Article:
Category Archives: Applications

Application of Quadratic Equation: Translation

Example:  The product of some negative number and 5 less than twice that number is 273.  Find the number.

Solution:  Translate the statement into an equation and then solve the equation.

“The product of some negative number…”

Let x be some negative number and multiply that number by the expression that comes next in the statement.

x  (expression that comes next)

“…and 5 less than twice that number…”

5 less than means take 5 away from what follows.  Twice that number refers to 2 times the negative number that was described before.  (2x-5)

x  (2x-5)

“…is 273”

This translates to equals 273.

x (2x-5)=273

Solve the equation.


The translated equation
x (2x-5)=273
Use the distributed property to rewrite the equation (recognize that the equation is a quadratic equation)
Choose the method for solving the quadratic equation (factoring, square root method, completing the square or quadratic formula)  I will demonstrate factoring so I need to move all terms to the same side to have zero on one side.
(       )(       )=0
(2x       )(x       )=0
(2x      21)(x     13)=0
(2x    +  21)(x  -   13)=0
Use the zero product property and set each factor equal to zero and solve.
(2x    +  21)(x  -   13)=0
2x    +  21=0 or x  -   13=0
2x    +  21-21=0-21 or x  -   13+13=0+13
2x =-21 or x =13
{2x}/2 ={-21}/2 or x =13
x ={-21}/2 or x =13

Since the statement says that the number is negative, the number is {-21}/2.

Application of Linear Equation (Simple Interest)

Example:  Larry invested part of his $31,000 advance at 6% annual simple interest and the rest at 5% annual simple interest.  If his total yearly interest from both accounts was $1,760, find the amount invested at each rate.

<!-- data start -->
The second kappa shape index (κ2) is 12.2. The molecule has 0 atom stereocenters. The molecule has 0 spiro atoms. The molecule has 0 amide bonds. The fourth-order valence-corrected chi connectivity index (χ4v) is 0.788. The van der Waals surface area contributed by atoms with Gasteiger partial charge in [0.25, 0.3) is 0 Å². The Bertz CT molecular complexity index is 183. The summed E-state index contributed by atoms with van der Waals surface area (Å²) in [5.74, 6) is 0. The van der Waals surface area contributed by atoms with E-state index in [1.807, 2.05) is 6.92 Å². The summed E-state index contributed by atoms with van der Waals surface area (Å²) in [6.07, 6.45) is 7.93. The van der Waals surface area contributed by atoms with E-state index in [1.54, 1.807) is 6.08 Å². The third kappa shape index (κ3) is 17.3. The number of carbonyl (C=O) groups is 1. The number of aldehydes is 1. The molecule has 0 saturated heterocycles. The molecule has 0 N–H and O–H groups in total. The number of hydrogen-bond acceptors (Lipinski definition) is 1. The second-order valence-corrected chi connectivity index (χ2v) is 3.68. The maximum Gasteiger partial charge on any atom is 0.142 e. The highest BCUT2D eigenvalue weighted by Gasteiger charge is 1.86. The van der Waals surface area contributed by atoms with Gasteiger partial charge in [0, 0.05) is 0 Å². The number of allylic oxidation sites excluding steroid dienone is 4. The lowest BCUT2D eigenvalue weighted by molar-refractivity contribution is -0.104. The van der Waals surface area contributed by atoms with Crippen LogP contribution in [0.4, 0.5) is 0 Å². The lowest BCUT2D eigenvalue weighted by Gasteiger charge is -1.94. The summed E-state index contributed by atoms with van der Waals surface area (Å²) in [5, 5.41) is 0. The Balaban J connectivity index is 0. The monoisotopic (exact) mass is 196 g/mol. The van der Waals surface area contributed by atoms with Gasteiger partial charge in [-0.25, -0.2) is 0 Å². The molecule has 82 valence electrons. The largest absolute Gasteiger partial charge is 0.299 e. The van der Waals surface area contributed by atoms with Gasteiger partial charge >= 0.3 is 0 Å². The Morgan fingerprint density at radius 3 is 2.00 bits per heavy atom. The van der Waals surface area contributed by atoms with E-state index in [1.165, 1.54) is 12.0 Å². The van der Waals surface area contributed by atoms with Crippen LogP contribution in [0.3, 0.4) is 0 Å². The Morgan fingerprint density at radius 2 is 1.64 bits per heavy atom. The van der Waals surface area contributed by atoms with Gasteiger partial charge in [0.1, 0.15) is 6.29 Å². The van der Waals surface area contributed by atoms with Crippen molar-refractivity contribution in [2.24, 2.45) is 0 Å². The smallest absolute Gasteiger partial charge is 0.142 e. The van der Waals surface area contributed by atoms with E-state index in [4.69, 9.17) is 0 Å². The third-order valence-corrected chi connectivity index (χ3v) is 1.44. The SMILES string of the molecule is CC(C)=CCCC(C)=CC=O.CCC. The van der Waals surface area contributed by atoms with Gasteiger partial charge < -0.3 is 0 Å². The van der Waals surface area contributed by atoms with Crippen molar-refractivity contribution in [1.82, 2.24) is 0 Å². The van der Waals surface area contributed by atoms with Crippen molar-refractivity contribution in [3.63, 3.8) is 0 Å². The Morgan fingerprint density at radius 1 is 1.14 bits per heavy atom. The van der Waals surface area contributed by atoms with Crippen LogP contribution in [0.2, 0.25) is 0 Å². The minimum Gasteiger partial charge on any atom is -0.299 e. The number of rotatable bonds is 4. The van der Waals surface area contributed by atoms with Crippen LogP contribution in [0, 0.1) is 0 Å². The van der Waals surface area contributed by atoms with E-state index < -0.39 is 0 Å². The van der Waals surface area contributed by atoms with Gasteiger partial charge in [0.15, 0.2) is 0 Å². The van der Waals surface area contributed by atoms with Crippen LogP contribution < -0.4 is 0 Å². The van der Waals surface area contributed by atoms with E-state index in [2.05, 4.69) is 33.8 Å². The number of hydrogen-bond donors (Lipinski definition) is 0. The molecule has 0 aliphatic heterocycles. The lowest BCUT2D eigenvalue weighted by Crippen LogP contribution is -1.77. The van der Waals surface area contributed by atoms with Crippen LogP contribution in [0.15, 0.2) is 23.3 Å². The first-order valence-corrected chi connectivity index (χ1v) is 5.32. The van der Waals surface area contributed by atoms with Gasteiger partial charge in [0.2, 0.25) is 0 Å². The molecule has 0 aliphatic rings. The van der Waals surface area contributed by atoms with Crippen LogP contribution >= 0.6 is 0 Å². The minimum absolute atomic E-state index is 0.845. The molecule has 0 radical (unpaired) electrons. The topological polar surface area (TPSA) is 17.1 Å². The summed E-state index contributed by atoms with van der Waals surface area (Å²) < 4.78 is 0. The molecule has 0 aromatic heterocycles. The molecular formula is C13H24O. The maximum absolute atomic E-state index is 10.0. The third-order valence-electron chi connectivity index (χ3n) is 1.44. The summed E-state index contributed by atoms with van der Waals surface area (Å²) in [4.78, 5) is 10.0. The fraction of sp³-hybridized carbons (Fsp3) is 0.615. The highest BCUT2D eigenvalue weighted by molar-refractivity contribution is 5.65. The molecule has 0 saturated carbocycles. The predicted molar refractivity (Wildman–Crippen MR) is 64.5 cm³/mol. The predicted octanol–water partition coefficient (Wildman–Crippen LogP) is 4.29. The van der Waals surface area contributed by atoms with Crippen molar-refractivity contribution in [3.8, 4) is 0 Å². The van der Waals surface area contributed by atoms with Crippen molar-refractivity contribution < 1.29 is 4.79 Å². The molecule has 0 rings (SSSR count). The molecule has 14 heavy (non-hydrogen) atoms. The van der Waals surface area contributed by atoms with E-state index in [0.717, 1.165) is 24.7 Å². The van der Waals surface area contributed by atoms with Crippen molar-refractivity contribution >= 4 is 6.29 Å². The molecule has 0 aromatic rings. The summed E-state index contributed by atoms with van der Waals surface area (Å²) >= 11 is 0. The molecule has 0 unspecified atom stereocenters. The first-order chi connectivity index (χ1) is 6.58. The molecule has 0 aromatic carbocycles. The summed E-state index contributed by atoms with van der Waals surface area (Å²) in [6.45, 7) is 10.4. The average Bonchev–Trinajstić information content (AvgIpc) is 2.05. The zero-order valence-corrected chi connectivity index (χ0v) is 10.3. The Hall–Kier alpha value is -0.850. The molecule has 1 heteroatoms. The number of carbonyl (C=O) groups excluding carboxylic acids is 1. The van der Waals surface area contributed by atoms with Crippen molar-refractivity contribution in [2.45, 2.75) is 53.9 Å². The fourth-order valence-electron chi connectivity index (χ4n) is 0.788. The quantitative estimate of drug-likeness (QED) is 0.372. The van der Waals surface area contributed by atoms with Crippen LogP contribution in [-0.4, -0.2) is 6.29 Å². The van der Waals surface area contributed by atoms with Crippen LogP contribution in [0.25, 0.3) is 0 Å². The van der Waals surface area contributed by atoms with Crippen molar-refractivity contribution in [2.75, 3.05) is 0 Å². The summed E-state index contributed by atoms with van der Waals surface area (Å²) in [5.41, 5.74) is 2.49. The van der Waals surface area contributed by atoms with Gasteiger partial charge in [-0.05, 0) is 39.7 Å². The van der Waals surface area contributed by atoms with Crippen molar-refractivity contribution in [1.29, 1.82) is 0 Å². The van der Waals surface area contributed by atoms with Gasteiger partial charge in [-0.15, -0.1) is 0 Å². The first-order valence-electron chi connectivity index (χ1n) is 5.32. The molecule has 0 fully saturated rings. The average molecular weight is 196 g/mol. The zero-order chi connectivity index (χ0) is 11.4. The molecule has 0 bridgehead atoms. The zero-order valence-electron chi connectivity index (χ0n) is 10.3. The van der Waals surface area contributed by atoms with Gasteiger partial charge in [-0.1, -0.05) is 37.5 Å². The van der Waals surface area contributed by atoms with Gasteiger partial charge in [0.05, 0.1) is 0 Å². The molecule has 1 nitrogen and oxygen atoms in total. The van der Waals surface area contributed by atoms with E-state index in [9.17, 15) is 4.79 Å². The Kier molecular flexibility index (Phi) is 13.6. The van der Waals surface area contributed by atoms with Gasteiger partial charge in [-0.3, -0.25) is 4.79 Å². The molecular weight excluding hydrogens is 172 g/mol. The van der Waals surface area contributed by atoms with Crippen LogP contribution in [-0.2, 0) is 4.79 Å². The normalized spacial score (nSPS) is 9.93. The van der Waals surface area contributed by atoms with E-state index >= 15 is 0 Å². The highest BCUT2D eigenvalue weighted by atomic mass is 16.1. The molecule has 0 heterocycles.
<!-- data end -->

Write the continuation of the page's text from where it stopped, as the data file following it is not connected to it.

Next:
Solution:  This question involved simple interest.  We will use the simple interest formula.


The I stands for interest, the P stands for principal (initial investment), r stands for the interest rate and t stands for time in years.

When starting an application problem like this it can be helpful to organize the information in a table using the formula.

I P r t
6% Account
5% Account

Begin filling in the information from the problem.  The interest rate is the most obvious and you should use the decimal version of the percent by moving the decimal place left two places.  Since the problem state that $1760 is the yearly interest for both accounts, we will use a time of 1 year.

I P r t
6% Account .06 1
5% Account .05 1

The goal in this question is to find the amount invested in each account.  I will let x be the amount invested in the 6% account.  The problem states that the rest of the $31,000 will be invested in the 5% account.  We can represent the rest of the money as 31000-x.

I P r t
6% Account x .06 1
5% Account  31000-x .05 1

You can fill in the interest column using the simple interest formula.

For the 6% account: I=Prt=(0.06)(x)(1)=0.06x

For the 5% account: I=Prt=(0.05)(31000-x)(1)=0.05(31000-x)

I P r t
6% Account 0 .06x x 0.06 1
5% Account 0.05(31000-x) 31000-x 0.05 1

You can now create an equation with this information.  The interest from the first account plus the interest from the second account should equal the total interest of $1760.


Solve the equation.
Use the distributive property and combine like terms to simplify each side of the equation.
Solve for x by subtracting 1550 on both sides and simplifying.
Solve for x by dividing both sides by 0.01 and simplifying.

Since x represents the amount invested in the 6% account, $21000 is invested in the 6% account and the rest is invested in the 5% account.  The rest is $31,000-$21,000=$10,000.  $10,000 is invested in the 5% account.

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